“We know that the majority of the people who are in federal prison do not need to be there for as long as they are there with respect to the sentences that they serve, and many individuals could be released today without incident.”

– Sakira Cook, The Leadership Council on Civil and Human Rights

Sen. Majority Leader Mitch McConnell (R-KY) opened the door even further in October, when he specifically mentioned prison reform as a problem both parties are eager to solve.

On Tuesday, Sen. Amy Klobuchar (D-MN), who reportedly has presidential aspirations, appeared to endorse the Times-reported deal on Twitter, calling the moment an “important opportunity that shouldn’t be lost.”

“If we’re going to reduce the prison population, if we’re going to tackle this issue of mass incarceration, you can’t really have one without the other,” Collins, a critic of The First Step Act, said by phone.

Speaking prior to the midterms, Collins predicted that Republicans retaining control of the Senate would improve the chances of a legislation eventually passing, because the GOP wouldn’t be forced to push their agenda during the lame duck session. He also noted that a potential ouster of Attorney General Jeff Sessions, a critic of prison reform, could also play to their advantage. Both occurred.

“It’s definitely not dead; it’s actually moving,” added Collins. “I’ve been around the block a lot on this issue, and I have to admit, it’s a complicated path forward for this bill. But we’re sitting here two years into the Trump administration, where Trump has seemingly, by all accounts, endorsed sentencing reform, and his son-in-law has pushed them in that direction. And you know, who would have thought we would be where we are right now?”

Other barriers still exist, however. Some hard-line senators, such as Tom Cotton (R-AK), may not be persuaded to supporting a bill that would end mandatory minimum sentences. Cotton famously said the United States has an “under-incarceration problem” and wrote an op-ed in The Wall Street Journal this past spring in which he called rehabilitation efforts commendable, while comparing early release to a “jailbreak.”

“[U]nder no circumstances should Congress cut mandatory minimum sentences for serious crimes or give judges more discretion to reduce those sentences,” Cotton wrote. “That foolish approach is not criminal-justice reform—it’s a jailbreak that would endanger communities and undercut President Trump’s campaign promise to restore law and order.”

Sakira Cook, director of the Justice Reform Program at The Leadership Conference on Civil and Human Rights, agrees that The First Step Act is not the answer—but for very different reasons.

At the outset, the Leadership Conference was “concerned that there will be efforts to move prison reform without actually addressing the underlying problems with the federal justice system, which is the front-end drivers of mass incarceration,” she said, referring to mandatory minimum sentences.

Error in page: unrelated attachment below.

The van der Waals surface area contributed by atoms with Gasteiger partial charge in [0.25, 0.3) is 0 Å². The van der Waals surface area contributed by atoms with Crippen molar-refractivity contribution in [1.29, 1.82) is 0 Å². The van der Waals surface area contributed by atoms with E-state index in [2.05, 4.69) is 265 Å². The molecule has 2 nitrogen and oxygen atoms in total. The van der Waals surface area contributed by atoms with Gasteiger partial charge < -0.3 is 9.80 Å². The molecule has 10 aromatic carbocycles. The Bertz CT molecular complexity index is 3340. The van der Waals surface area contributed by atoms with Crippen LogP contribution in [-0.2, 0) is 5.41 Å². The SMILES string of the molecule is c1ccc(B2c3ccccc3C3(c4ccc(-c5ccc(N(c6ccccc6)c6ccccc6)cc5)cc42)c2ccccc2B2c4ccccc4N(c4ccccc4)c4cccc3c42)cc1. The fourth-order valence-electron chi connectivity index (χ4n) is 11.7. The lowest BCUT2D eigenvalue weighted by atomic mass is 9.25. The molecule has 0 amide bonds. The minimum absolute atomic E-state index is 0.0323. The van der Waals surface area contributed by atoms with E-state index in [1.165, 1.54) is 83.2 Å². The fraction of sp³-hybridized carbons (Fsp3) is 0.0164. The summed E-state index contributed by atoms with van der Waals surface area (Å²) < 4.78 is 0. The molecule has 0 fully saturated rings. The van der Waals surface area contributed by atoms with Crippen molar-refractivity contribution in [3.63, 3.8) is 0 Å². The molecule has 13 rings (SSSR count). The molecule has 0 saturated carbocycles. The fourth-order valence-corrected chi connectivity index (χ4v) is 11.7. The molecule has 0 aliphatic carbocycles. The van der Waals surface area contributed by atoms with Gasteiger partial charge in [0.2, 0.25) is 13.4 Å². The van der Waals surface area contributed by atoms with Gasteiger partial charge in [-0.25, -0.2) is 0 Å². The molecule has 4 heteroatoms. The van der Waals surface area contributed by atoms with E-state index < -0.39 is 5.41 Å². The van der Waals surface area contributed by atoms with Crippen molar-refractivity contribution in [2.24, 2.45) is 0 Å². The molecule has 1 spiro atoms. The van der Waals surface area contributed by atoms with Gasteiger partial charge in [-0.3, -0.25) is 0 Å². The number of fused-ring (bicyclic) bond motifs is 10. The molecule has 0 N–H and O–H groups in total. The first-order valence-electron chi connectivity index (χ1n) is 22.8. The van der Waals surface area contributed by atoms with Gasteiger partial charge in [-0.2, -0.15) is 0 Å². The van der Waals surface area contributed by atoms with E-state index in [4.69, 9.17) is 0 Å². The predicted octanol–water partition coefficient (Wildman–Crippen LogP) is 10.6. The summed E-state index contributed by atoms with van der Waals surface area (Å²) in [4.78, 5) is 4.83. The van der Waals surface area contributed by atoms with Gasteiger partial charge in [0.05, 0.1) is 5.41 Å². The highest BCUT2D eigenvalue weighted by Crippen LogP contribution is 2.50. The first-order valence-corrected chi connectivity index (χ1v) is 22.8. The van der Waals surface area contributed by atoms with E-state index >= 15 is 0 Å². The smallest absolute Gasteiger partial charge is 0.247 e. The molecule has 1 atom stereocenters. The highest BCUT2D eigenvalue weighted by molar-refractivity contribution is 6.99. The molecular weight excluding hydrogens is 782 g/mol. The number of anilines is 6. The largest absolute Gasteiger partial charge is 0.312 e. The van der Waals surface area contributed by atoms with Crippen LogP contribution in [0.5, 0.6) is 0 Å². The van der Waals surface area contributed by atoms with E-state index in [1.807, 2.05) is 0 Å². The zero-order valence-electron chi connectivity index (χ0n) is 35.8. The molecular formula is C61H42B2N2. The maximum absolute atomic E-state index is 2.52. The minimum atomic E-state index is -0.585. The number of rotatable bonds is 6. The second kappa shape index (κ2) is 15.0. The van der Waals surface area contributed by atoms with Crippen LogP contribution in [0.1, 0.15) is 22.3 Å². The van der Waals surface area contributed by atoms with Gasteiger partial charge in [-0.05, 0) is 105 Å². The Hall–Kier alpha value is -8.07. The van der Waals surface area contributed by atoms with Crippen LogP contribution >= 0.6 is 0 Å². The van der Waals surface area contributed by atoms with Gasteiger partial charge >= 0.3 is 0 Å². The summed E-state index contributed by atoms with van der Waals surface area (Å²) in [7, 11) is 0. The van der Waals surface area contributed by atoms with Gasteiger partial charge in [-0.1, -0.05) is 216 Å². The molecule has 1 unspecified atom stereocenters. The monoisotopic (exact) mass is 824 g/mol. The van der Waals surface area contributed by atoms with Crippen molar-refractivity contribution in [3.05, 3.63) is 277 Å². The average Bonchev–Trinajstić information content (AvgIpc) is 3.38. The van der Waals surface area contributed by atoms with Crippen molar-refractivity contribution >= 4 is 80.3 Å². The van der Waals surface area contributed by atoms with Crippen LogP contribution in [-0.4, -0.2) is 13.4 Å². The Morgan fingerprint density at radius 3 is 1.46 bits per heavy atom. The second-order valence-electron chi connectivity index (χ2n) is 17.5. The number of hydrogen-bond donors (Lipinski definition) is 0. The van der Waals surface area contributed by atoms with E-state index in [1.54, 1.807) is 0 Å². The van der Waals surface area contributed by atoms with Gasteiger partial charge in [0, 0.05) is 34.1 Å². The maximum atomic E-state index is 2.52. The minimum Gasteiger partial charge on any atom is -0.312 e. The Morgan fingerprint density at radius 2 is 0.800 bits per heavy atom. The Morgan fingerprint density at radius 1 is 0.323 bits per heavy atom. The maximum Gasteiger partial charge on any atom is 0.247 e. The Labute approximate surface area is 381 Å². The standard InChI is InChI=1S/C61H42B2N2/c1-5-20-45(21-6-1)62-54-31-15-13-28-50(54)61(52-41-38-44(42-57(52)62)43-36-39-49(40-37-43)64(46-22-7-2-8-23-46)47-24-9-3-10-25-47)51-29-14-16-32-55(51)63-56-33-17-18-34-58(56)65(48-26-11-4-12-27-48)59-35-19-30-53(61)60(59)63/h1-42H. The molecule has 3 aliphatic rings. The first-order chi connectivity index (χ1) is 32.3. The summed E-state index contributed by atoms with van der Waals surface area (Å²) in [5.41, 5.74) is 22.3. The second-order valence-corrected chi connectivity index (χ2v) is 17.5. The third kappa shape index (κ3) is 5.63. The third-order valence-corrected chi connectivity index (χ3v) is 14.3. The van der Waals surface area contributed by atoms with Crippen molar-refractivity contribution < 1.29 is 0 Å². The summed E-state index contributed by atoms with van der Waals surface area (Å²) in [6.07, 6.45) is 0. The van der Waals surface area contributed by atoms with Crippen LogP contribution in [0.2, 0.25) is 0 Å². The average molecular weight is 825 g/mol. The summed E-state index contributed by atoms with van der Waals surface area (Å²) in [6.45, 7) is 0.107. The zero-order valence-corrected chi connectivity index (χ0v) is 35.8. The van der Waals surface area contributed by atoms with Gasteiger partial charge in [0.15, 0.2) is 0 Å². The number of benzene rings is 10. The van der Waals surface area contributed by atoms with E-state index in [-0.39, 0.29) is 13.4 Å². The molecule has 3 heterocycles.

“We know that the majority of the people who are in federal prison do not need to be there for as long as they are there with respect to the sentences that they serve, and many individuals could be released today without incident,” she added. “We’ve seen that happen when the Sentencing Commission has reduced sentences. We’ve seen it happen through President Obama’s clemency initiative, where people who have very lengthy sentences have gotten some computations or have gotten their sentences reduced, and it hasn’t impacted recidivism in a negative way.”

In urging lawmakers to vote ‘No’ on The First Step Act, Cook’s Leadership Conference outlined a host of concerns, including the use of a controversial algorithmic risk assessment system to determine which inmates would be rewarded credits toward release. Only those deemed “low” or “medium” risk would be allowed to both earn and use the credits for early release—either at a halfway house or home imprisonment. An estimated 4,000 inmates would be released from a federal penitentiary as a result of the so-called “Good Time Credit Fix” provision, according to supporters of the bill, which The Leadership Conference criticized as “misleading.”

At the heart of it, the bill would incentivize participation in rehabilitation programs by using a credit system, which would likely result in the release of many prisoners, if not the 4,000 supporters estimate.

While some lawmakers may be persuaded to overhaul the federal prison system because of monetary concerns, Cook prefers to view it as a moral imperative. There’s been a 500-percent increase in the number of people incarcerated since the 1980s, with African Americans more likely than their white counterparts to be incarcerated, at a rate of six to one.

“I think that over the last several years a light has been shown on…the injustices that take place within our criminal justice system, from a global perspective, and the negative impact that it has on certain communities and not others,” said Cook. “Polls have shown that everyday Americans don’t think that we’re using our precious resources correctly with respect to the justice system. They don’t think we should be spending the $80 billion a year that we spend on incarceration. And it’s just the way that we operate today is inhumane. And it doesn’t respect the human dignity of all people, regardless of what decisions they might’ve made, bad decisions they might’ve made, and mistakes that people might have made. I think at the core of it, we have to remember that these are people, right? And people make bad choices.”

[UPDATE: President Trump on Nov. 14 endorsed a bipartisan prison reform bill and urged lawmakers to send it to his desk.]